All Starz show off skills, determination at USA Field Hockey’s inaugural indoor showcase

Field hockey goalies thrive on shutting down shots.

 

But, when an athlete stops short of trying to score, and says, “hi” instead, it takes the game to another level.

 

One PA Revolution All Starz athlete did just that at USA Field Hockey’s inaugural All Starz adaptive indoor hockey showcase. The event took place at Spooky Nook Sports in Manheim, Pennsylvania on March 4.

 

Three teams, 42 athletes, a dozen volunteer umpires, a handful of coaches, and an enthusiastic crowd helped to turn courts 13 and 14 into a party.

 

“I’m a part of it because I want field hockey for all,” USA Field Hockey’s Youth Engagement Manager Jenna Ortega said. “I really just have such a passion and love for not just advocating, but supporting, because you never want to speak for those with disabilities. We’re really trying to create pathways for them to play and to take on this wonderful game…when you start working with the adaptive hockey community, disability inclusive hockey, you just can’t get enough of it.”

All Starz Field Hockey is part of USA Field Hockey’s SHINE initiative, which stands for Supporting Hockey Inclusion and New Experiences. It’s “designed to inspire athletes with disabilities to play field hockey,” according to the organization.

 

Three teams attended the indoor field hockey event: Long Island and Able (New York), and PA Revolution (Pennsylvania).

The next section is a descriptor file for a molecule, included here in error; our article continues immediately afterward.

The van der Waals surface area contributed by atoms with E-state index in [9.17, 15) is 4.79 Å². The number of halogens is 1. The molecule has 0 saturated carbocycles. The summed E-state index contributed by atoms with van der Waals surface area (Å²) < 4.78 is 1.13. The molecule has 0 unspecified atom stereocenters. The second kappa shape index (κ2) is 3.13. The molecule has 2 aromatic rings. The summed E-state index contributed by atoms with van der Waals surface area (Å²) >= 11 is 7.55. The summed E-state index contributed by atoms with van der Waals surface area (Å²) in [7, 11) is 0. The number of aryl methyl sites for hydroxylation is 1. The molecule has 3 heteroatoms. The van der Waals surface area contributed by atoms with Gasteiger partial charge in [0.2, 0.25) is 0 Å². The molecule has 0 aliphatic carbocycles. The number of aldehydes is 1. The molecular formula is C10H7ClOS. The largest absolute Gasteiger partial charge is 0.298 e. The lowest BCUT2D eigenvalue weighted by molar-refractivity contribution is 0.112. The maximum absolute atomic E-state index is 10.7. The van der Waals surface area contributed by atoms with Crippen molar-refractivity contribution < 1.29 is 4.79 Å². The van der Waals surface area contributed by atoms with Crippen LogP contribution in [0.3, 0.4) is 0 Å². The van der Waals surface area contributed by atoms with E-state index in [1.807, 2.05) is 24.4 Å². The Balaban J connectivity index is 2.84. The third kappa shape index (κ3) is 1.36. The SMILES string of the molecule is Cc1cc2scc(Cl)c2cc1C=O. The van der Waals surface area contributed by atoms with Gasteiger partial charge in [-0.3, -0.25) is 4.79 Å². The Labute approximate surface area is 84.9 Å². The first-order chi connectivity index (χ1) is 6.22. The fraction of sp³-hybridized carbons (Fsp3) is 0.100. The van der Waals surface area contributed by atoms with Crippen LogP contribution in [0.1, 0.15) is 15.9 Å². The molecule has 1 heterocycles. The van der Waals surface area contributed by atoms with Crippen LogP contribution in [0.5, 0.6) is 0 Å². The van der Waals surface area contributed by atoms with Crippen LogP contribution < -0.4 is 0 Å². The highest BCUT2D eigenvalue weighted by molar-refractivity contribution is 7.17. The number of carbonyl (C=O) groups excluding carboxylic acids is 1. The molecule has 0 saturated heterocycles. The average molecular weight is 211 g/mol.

Alexa Bracco, coach of the Long Island All Starz, said her athletes motivate her. She said she likes to dispel the myth that they can’t achieve playing field hockey. Bracco said she’s just as competitive with them as she would be with anyone else.

 

“I was keeping stats,” she said. “I told my goalie how many saves we had. I don’t know if anyone else was keeping them, but I was.”

 

The first goal of the first game on court 14 only took a few seconds. It set the competitive tone.

 

 

As the program’s popularity continues to grow in the United States, the organizational structure of it will evolve, Ortega said.  

 

“The goal is to have a fun, safe, and competitive experience for them,” she said. “I don’t want to speak for everyone. I know for some, this is their first true experience of playing in a tournament at this level. It’s just very exciting. We all get jitters when we go out to the competition field. Everyone should have that. Everyone can see the excitement. It’s just contagious.”

 

The All Starz tournament was managed like the U-16 National Indoor Tournament, which was happening simultaneously. The National Anthem was played prior to the first game, and officials ran on the courts alongside the athletes. No athlete was carded during the event.

 

USA Field Hockey held a similar outdoor tournament at the 2022 Disney Field Hockey showcase, in which umpire manager Jeanne O’Brien participated.

 

“Officials haven’t been a part of this,” Ortega said. “This is Jeannie’s second experience. She recruited some umpires away from being paid at the other games.”

 

All Starz played from 1 to 2:30 p.m.

 

The ultimate goal is to offer an All Starz program in as many communities as possible, Ortega said.

 

“It’s not just inspiring the field hockey community, but the sports community altogether to make athletic, community, and friendship opportunities available to all,” she said. “It doesn’t matter, it’s for all abilities and disabilities, it’s inclusive hockey.”

 

Ortega continued: “Honestly, working with this community, it’s just that there’s such a genuine love for the game and it takes you back to why you participated in it in the first place. It’s so pure and so loving, and the passion and hard work and dedication, you see it as soon as you get on the court or field with them.”

 

To learn more about the All Starz program, please contact USA Field Hockey at sportdevelopment@usafieldhockey.com.

 

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